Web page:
When he goes on to deny that there is any support for the three-lives model, he takes on Mahāsi Sayadaw, who is quoted as saying that the Buddha did not describe consciousness’s relationship to past existence. Mazel then says:

“This is, in fact, a confession that the three-lifetimes interpretation is not supported by the primary source texts: there is no discussion of a past (nor future) existence internal to the 12-links formula”

This is wrong — there is certainly quite clear mention of a life that follows birth, aging, and death. It is there, in DN 15 [pts D ii 63], in the description of how name-and-form supports consciousness, in the section immediately following the quote Mazel used to show that DA is definitely about conception taking place in a woman’s womb:

ettāvatā kho, ānanda, jāyetha vā jīyetha vā mīyetha vā cavetha vā upapajjetha vā.
“This is the extent to which there is birth, aging, death, passing away, and re-arising. ” [Translation by Thanissaro Bhikkhu]

It’s hard to imagine how he missed that.

“Or, we could directly read what the original Pali has to say, we could be honest about it,” he said in comments on this blog, and I would insert “all of the suttas on the subject in” after that “what”, meaning we need to read the whole sutta, and every one that deals substantively with subject, and be honest if we didn’t take the whole into account, for whatever reason.
That all dependent arising is about is how we come to be born makes no sense when it is viewed as part of the whole of the Buddha’s teaching, and, while Mazel’s paper proves that the Buddha does talk about how we come to be, it ignores evidence indicating that there is far more to it than that.

6 Responses to “Arguing A New Theory (re: Mazel’s “Unpopular facts” about Dependent Arising)”

  1. Carl H says:

    A nice response to a conscribed view of DA. I myself prefer to work DA from back to front, this helps me to see conditionality instead of causality. However, the issue here is really interpretation. I’ve recently come across the ideas of Friedrich Schleiermacher and his philosophy of language and his theories of interpretation and translation from the early 1800’s. He’s considered the father of linguistics. Interesting reading here:

  2. Thanks, Carl. I tend to think that it can only be understood accurately if it’s seen from result back to causes, largely because I suspect that’s the way the Buddha discovered it, and because that’s the way we get to see it in our own lives. It starts with the dukkha that comes out of life experiences like “aging and death”. We notice the dukkha first, then if we ask “Where did that come from?” — with the help of an understanding of DA — we can learn to spot, earlier and earlier, each of the causes.

    Turning it around, going from condition to result tends to breed the deterministic model that I argued against in my post Possibilities: Causation.

  3. Carl H says:

    Thanks for the reply Linda. Our ideas here seem to be quite similar. I have pretty much ceased to use the word cause since I came across Jay Garfield’s explanation of Nagarjuna’s theory of conditionality. A is the condition for B to arise, but A has no causal power. So causality is misleading for the reasons you gave in “possibilities.” Thanissaro seems such a determinist. I worry about the interpretation in his translations. Regardless, here’s Garfield on Nagarjuna:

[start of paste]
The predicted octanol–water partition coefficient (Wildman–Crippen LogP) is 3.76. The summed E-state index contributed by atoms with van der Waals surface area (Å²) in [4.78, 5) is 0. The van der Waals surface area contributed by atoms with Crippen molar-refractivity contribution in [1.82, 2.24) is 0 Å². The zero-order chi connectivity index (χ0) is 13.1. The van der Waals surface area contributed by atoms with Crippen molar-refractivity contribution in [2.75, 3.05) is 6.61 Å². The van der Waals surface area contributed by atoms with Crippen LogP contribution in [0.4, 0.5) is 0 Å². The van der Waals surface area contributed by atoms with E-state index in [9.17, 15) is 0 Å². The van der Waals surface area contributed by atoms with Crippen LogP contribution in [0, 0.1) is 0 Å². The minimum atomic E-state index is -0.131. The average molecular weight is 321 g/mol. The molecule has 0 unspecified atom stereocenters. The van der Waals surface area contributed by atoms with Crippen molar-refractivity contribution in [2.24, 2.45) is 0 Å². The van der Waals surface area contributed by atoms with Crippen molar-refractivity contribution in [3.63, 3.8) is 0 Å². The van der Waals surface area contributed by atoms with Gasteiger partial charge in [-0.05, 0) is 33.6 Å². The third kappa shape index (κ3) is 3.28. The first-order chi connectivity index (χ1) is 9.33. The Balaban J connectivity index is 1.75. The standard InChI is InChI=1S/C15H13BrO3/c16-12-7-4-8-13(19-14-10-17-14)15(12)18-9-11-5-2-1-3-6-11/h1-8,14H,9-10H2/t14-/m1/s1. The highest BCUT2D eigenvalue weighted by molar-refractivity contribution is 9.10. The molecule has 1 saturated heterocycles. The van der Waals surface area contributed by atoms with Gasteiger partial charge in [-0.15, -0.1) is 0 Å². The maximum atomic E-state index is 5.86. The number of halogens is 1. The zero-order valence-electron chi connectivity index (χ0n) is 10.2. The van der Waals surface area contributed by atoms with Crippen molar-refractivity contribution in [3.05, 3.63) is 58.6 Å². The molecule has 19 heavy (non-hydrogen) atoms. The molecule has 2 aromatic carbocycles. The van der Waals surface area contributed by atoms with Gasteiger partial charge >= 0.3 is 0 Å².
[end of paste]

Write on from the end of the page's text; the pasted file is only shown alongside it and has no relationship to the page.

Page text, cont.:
The argument against causation is tightly intertwined with the positive account of dependent arising and of the nature of the relation between conditions and the conditioned. Nagarjuna begins by stating the conclusion (1: 1): neither are entities self-caused nor do they come to be through the power of other entities. That is, there is no causation, when causation is thought of as involving causal activity.[4] Nonetheless, he notes (1: 2), there are conditions–in fact four distinct kinds–that can be appealed to in
    the explanation and prediction of phenomena. An example might be useful to illustrate the difference between the four kinds of condition, and the picture Nagarjuna will paint of explanation. Suppose that you ask, “Why are the lights on?” I might reply as follows: (1) Because I flicked the switch. I have appealed to an efficient condition. Or (2) because the wires are in good working order, the bulbs haven’t burned out, and the electricity is flowing. These are supporting conditions. Or (3) the light is the emission of photons each of which is emitted in response to the bombardment of an atom by an electron, and so forth. I have appealed to a chain of immediate conditions. Or (4) so that we can see. This is the dominant condition. Any of these would be a perfectly good answer to the “Why?” question. But note that none of them makes reference to any causal powers or necessitation.

  4. You have talked me into getting Garfield’s book, Carl. Thanks for that. I have been looking for language that would explain the kinds of conditions that go into what’s being described in DA, or trying to come up with such language on my own (which I’m not particularly good at). Maybe Nagarjuna/Garfield have what I’m looking for. I’ve just started reading it, and I’m excited to continue.

  5. Carl H says:

    I must confess I don’t have his book. This is from an essay I found at The Zen Site, which has a wealth of material. I have listened to a few of his lectures and have read enough other things by him that I have confidence that his approach is evenhanded and that his scholarship is first rate and accessible. Unlike my feelings towards Donald Lopez. Thanks for having this forum, just don’t let Herbie register. :)

  6. Not likely to want to talk at length with the one-track-minded, nope. Funny you mention Lopez, I just got a copy of one of his books (haven’t read it yet). The reviews of the Garfield, alone, would have convinced me to read him. And so far — though he loves his high-priced words — he is a terrific writer, and clear. Nagarjuna: not so much on the “clear”. Probably takes more work than the Buddha to get to a good interpretation of what he’s saying. Grateful to Garfield for doing the work. I’ll let you know what I think after I’ve read it. And thanks again for pointing him out.